Do not underestimate the need for automation in decision making

April 21, 2009
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Tom Davenport wrote a nice piece last year that recently showed up on my radar – 10 Principles of the New Business Intelligence – on HarvardBusiness.org. His first principle was particularly good:

Decisions are the unit of work to which BI initiatives should be applied.

Whether you are just looking to make your reporting and dashboards more useful or to add data mining and predictive analytics, this is always a good idea. Decisions first, everything else (data quality, data integration, timeliness, degree of automation, balance of rules and analytics ….) secondary.

In the comments there were a number of people basically worrying about automated decision making and stressing how much better manual decision making, properly assisted, would be. While I emphathize with people who think this way I have two things to say:

  1. Think about the number of completely automated processes and systems with which you, your customers and your suppliers interact. For these, only automation will do.
  2. Read Super Crunchers: Why Thinking-By-Numbers is the New Way To Be Smart – a book full


Copyright © 2009 James Taylor. Visit the original article at Do not underestimate the need for automation in decision making.

Tom Davenport wrote a nice piece last year that recently showed up on my radar – 10 Principles of the New Business Intelligence – on HarvardBusiness.org. His first principle was particularly good:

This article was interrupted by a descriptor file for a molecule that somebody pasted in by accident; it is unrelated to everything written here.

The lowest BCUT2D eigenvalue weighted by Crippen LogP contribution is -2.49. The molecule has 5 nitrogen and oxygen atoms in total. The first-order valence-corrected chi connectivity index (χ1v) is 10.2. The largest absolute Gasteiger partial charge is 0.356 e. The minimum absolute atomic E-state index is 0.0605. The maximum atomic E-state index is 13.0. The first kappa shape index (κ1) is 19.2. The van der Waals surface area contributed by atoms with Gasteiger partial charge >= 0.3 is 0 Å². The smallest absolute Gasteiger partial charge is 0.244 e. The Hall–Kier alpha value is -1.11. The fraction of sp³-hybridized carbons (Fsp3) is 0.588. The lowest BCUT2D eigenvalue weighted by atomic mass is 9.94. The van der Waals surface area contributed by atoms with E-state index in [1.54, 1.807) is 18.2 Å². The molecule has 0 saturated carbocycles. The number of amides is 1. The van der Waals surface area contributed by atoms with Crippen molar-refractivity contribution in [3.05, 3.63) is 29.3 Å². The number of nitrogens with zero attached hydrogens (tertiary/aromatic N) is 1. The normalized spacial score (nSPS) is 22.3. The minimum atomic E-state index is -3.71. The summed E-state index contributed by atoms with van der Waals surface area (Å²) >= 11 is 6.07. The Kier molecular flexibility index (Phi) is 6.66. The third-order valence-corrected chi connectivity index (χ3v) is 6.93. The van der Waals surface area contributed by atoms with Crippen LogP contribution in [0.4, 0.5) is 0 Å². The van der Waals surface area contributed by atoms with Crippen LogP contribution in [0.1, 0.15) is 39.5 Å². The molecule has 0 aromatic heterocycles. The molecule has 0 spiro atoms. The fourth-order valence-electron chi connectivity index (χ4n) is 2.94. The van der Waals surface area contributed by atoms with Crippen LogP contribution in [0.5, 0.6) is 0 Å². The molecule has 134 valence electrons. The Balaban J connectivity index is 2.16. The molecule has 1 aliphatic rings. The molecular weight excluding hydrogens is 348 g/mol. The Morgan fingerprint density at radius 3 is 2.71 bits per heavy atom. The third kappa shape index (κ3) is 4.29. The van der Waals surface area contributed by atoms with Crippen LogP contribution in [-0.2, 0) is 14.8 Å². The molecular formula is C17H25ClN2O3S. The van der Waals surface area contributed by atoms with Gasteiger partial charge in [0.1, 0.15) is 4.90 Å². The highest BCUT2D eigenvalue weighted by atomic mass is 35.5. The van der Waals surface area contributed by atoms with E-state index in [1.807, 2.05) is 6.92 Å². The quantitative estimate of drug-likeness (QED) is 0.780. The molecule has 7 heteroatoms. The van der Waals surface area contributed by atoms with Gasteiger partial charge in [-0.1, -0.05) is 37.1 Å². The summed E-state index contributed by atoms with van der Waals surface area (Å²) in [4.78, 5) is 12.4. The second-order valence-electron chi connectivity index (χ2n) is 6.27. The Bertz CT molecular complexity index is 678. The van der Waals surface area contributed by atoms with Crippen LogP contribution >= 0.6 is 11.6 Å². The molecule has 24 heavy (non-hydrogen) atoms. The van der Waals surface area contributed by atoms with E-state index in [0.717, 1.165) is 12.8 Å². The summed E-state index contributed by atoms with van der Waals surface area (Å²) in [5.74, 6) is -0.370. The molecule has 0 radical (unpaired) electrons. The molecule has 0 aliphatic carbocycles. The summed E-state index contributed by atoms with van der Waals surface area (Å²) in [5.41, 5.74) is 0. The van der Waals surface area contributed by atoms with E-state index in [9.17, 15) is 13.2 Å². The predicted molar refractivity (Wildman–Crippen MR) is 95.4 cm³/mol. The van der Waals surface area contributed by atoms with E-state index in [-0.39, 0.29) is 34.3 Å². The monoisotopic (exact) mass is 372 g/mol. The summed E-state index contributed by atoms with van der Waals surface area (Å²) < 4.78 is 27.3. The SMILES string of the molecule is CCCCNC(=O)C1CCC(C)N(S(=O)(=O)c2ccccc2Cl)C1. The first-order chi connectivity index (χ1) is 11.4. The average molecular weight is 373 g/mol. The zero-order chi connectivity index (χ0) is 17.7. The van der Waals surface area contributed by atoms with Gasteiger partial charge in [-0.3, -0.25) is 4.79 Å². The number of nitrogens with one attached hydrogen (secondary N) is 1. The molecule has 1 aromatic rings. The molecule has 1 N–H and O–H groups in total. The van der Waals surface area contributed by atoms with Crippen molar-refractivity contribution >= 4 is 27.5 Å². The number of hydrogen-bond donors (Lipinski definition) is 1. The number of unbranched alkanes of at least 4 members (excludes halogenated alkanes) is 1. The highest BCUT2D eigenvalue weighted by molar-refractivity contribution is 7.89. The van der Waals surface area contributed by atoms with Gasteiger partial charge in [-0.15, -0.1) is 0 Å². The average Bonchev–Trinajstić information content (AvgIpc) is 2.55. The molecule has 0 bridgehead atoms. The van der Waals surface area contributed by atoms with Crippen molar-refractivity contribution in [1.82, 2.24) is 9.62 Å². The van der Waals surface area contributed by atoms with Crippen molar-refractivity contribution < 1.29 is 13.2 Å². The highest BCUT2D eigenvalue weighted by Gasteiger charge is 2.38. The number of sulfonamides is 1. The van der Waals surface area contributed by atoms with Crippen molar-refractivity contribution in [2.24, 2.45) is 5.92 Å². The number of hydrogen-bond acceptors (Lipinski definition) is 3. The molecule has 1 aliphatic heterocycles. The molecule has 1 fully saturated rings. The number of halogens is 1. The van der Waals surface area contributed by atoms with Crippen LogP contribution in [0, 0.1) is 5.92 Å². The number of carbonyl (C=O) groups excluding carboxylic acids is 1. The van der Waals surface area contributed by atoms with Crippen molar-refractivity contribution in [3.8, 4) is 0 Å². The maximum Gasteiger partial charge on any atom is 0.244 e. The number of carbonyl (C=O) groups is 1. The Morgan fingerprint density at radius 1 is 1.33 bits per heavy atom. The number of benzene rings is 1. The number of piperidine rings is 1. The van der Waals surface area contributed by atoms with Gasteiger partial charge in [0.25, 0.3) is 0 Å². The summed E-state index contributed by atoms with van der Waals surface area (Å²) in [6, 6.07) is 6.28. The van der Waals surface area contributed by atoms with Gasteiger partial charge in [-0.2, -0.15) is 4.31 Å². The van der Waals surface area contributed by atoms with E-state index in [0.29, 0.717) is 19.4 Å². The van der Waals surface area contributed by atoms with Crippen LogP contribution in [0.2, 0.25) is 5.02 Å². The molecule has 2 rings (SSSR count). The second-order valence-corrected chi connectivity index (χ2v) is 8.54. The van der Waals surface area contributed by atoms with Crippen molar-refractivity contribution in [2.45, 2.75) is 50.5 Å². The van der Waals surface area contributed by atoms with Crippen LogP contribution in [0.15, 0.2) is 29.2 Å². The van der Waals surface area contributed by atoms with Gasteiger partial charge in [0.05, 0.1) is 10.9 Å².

Decisions are the unit of work to which BI initiatives should be applied.

Whether you are just looking to make your reporting and dashboards more useful or to add data mining and predictive analytics, this is always a good idea. Decisions first, everything else (data quality, data integration, timeliness, degree of automation, balance of rules and analytics ….) secondary.

In the comments there were a number of people basically worrying about automated decision making and stressing how much better manual decision making, properly assisted, would be. While I emphathize with people who think this way I have two things to say:

  1. Think about the number of completely automated processes and systems with which you, your customers and your suppliers interact. For these, only automation will do.
  2. Read Super Crunchers: Why Thinking-By-Numbers is the New Way To Be Smart – a book full of real examples comparing the results of applying algorithms with the results of human decision makers. Here’s a clue, we don’t do so good….


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